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Baja to Vancouver: The West Coast and Contemporary Art

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Hold Still by Mark        Mumford

Vanishing Point by        Collaboration of 2 artists

Vancouver Art Gallery,
Jun 05, 2004 - Aug 29, 2004
Vancouver, BC, Canada

Baja to Vancouver
by Cassandra Coblentz

The notion of terrain or landscape is more readily addressed by artists in the exhibition Matt McCormick’s captivating mock documentary film, The Subconscious Art of Graffiti Removal takes the industrial waterfront of Portland as it’s subject. Exploring the vast and desolate urban industrial environment, McCormick’s film takes a subtly sarcastic ethnographical approach to the systematic way city officials of Portland have painted over graffiti. Mocking the desire for control on the part of the city as well as the bizarre orderliness of this approach to suppressing urban expression, McCormick’s narrator classifies the graffiti removal into types, drawing out formal parallels with modernist painters such as Mark Rothko and Alexander Rodchenko. Slow deliberate panning shots following a lone bicyclist as she casually rides through the barren industrial landscape are intercut with expository moments classifying and analyzing the various types and occurrences of graffiti removal. This self conscious cinematic gesture creates a sense of idyllic wistfulness, enhancing the ironic tone of the work.

Tijuana based Torolab also uses irony to directly addresses a specific socio-political environment. As a collective Torolab creates multi-media/cross disciplinary works that have a utopian goal of improving the quality of life for residents of Tijuana and the entire California border region. Torolab’s collaborations, which take such forms as graphic design, clothing, experimental architecture and text; retain a subtle ironic criticism that enables their self conscious mocking to function on various levels of engagement with issues around art and politics. With their well-designed gear, they also reference utopian modernist ideal that good design can provide a viable solution real issues such as poverty and homelessness. Torolab is represented in the exhibition by a white manikin wearing an "urban Survival Unit" which consists of a hexagonal shaped enhanced backpack the unfolds to become a portable shelter, a collapsible tent designed to fit in the hidden spaces behind and between Tijuana’s many billboards. Positioned in front of silver reflective decals in the form of telephone poles, the white manikin appears like a well-equipped Sierra Club adventurer, ready to confidently tackle the urban wilderness. That there is no reference to ethnicity or class with this pristine white stand-in even further emphasizes how far from the reality Torolab’s fantasy of the Urban Survival unit is…but then again, maybe that’s the whole point.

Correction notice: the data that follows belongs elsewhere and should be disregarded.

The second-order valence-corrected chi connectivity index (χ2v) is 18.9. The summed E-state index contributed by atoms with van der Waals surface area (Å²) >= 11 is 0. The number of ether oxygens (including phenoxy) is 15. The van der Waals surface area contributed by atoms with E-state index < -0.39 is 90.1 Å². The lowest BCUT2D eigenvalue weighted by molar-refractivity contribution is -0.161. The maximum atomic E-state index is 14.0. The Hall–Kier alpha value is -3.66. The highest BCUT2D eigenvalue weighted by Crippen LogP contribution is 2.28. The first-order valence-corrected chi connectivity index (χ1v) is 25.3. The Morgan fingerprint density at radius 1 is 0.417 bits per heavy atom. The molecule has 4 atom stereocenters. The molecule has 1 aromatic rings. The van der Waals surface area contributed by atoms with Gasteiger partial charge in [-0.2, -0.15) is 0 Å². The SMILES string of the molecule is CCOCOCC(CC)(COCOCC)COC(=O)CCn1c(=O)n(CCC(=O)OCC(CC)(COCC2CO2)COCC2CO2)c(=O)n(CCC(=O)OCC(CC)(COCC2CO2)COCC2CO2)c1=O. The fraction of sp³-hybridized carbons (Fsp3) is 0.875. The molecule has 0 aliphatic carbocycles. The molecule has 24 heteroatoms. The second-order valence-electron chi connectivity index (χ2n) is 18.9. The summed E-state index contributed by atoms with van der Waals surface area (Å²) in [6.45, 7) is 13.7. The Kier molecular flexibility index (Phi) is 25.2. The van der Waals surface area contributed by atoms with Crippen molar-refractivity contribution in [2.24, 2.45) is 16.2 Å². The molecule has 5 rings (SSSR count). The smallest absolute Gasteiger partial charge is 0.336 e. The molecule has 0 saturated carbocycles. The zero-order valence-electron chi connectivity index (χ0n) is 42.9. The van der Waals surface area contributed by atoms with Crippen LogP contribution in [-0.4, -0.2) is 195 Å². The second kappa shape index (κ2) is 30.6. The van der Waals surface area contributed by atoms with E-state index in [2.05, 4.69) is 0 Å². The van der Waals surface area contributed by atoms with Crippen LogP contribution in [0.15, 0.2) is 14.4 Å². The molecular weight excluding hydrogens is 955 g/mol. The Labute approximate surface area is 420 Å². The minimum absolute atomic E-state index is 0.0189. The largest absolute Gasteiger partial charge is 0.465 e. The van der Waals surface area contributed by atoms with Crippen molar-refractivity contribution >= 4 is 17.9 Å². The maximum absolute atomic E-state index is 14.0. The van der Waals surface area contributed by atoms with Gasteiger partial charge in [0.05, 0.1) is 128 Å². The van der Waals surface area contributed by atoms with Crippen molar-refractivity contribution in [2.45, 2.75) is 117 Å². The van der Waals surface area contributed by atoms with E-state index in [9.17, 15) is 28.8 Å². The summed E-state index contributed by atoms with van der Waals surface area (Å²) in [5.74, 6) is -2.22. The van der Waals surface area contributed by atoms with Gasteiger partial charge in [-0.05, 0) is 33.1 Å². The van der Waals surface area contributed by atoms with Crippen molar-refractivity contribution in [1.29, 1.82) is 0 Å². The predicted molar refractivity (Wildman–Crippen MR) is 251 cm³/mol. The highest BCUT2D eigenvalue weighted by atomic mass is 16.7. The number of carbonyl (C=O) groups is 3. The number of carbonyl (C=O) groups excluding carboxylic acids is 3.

The installation of the exhibition is organized loosely around a set of sub-headings that posit themes and commonalities among the works such as The Culture of Nature, Edge City, Pop-Media Culture, The Other Side of Counter Culture or Culture of Individualism. A label in each gallery explains these sub-themes however not all of the works in that gallery are the works discussed in the label or can even be considered to relate to the topic being discussed. Also the emphasis on the term culture implies some commonalties being drawn out between the various modes of expression. On one hand this gesture can be seen as allowing for an open and fluid interpretation, but such tentative schematics really only very vaguely suggest commonalities and mostly falls short of stating anything definitively.

The many gestures towards inclusion and openness, makes clear an intent to avoid making generalizations and falling prey to the traps of regional stereotypes. Through a conscious strategy of allowing for an open-ended approach to the work, the show deliberately goes out its way to draw out differences as opposed to similarities. It is clear that the curators took the notion of subjectivity very seriously. No work better exemplifies the impossibility of objective common understanding than Trisha Donnelly’s Blind Friends. The piece is essentially a photographic documentation of a kind of per formative sociological experiment in which Donnelly brought 50 blind people to the beach and asked them to walk in the direction of the wind. Needless to say, they all set off in 50 different directions. Perhaps like Donnelly’s subjects, Baja to Vancouver’s approach to the art of this region, demonstrates only the range of diversity and disparity that permeates it.

This exhibition travels from the Seattle Art Museum to the San Diego Museum of Contemporary Art, the Vancouver Art Gallery, and finally the Wattis Insitute for Contemporary Art at the CCA in San Francisco.

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